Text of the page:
Did you know that the world’s first skyscraper rose up in Chicago? And that Chicago has impacted the evolution of architecture all over the world throughout the 20th and 21st centuries?
Four Zero One, a London-based creative agency, has been commissioned to capture Chicago’s architectural legacy through interactive 3D projection mapping for the Chicago Architecture Center’s new home.
This is the story of how Four Zero One helped bring this exhibition to life.
Capturing Chicago’s architectural history
Known as the Windy City, the first settlement in Chicago was founded in 1830 along the southwest shores of Lake Michigan with fewer than 200 people. Manufacturing, banking, commerce and culture flourished, fuelling phenomenal growth. But, it was the fire of 1871 that put the city on the map; the catalyst for its architectural status. The fire swept through a four-mile corridor, making 100,000 people homeless and destroying 17,500 buildings. In just days, a third of the city’s wealth went up in smoke. Yet, the city roared back to life. Architects flooded there for job opportunities, and the city was rebuilt and given a new lease of life. This is where Chicago’s architectural legacy was born.
Boasting some of the tallest buildings in the world such as Willis Tower (formerly Sears Tower, 442 metres) and 875 North Michigan (formerly John Hancock Center, 343 metres), and calling itself home to some of the world’s most acclaimed architecture firms, the city’s architectural heritage continues to flourish today. Four Zero One had its work cut out to help The Chicago Architecture Center communicate this history and design acumen to the next generation.
Creating an interactive architectural exhibit
The Chicago Architecture Center (CAC) wanted to create something memorable and give people a view of the city like never before. Already offering a priceless boat tour of Chicago, they wanted to give people a reason to come into the new Center and interact with Chicago’s architectural legacy.
“We were invited to be part of the project because of our work with NLA (New London Architecture) in London. It didn’t matter that we’re a London based studio; collaboration tools like Dropbox Business and Skype mean distance is no longer a deciding factor in the tender process, it’s all about who has the best experience to bring to the projects,” says Matt Quinn, Creative Director at Four Zero One. “The CAC wanted to create something different and engaging that would leave a lasting impression. We came up with some ideas that would allow visitors to interact with the city in a meaningful way.”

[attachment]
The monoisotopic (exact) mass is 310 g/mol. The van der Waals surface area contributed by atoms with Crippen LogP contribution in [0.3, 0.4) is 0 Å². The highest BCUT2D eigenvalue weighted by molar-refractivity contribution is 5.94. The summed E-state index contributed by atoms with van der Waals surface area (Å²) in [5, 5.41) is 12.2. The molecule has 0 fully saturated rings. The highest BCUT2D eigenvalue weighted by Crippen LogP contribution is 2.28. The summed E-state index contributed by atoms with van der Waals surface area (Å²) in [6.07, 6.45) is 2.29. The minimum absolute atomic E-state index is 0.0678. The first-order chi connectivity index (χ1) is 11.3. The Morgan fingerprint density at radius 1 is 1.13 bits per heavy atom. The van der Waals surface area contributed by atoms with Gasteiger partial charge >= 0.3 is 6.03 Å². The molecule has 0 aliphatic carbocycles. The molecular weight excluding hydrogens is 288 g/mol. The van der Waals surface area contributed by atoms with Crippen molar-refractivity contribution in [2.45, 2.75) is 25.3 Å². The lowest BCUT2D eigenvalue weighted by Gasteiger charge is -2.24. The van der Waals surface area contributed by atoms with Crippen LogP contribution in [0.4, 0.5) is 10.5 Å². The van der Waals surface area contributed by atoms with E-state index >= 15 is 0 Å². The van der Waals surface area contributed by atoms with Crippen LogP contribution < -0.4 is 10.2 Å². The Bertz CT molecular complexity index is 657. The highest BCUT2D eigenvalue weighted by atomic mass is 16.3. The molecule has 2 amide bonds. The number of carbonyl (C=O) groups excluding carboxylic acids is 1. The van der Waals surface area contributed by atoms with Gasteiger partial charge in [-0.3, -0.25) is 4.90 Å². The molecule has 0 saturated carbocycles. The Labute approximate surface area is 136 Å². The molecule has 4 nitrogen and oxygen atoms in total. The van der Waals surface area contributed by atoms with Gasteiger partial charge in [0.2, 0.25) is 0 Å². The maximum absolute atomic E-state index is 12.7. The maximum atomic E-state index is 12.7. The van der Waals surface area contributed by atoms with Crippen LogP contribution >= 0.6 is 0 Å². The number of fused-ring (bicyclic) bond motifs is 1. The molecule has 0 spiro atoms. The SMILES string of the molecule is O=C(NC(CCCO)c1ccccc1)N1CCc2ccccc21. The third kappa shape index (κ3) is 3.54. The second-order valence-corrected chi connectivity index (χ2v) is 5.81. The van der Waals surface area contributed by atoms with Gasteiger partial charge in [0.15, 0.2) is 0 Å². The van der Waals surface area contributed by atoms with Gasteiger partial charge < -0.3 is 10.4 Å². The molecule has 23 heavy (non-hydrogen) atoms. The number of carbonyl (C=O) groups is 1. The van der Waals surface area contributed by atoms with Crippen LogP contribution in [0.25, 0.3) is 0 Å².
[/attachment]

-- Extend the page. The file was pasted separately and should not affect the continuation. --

The new Chicago Gallery will include an immersive exhibit which allows users to directly interact with an impressive scale model of the city (more than 4,000 buildings) and enjoy an in-depth film that explores Chicago’s design history through the use of 3D projection mapping onto the surface of the physical model. “Working with CAC, we explored as much of the city’s data as we could find, always searching for information that we thought would be most interesting for visitors such as the path and speed of the Great Chicago fire. The CAC staff then put us in touch with the right people in Chicago who could share accurate data sources with us,” says Matt. “Once we had all of this data mapped, we worked to find trends and narratives that we could visualise in interesting ways in order to help people quickly understand the major forces at work in a city as dynamic as Chicago. We knew the best way to do this was by using a series of projectors to map data visualisations onto the scale model of the city.”
“We wanted to show how the great fire had devastated the city, to give people a real physical and emotive view of what happened to the city during the fire and its rebirth afterwards,” continues Matt.
Collaborating with the Chicago Architectural Center to bring it to life
To bring a project of this scale to life takes considerable collaboration and effort from many people across the world. “On projects of this complexity, there’s a real push and pull throughout the process—between designers and curators—to make the exhibition as visually interesting as possible for visitors,” continues Matt. “Although during the six month project our team only visited Chicago once, we have collected and ordered thousands of gigabytes of data, shared countless files with the CAC team, and added hundreds of pieces of finished content to our ‘Chicago Gallery’ team folder.”
The Chicago Architecture Center’s new exhibition space launches on August 31st. Find out more about the exhibition or get your tickets here.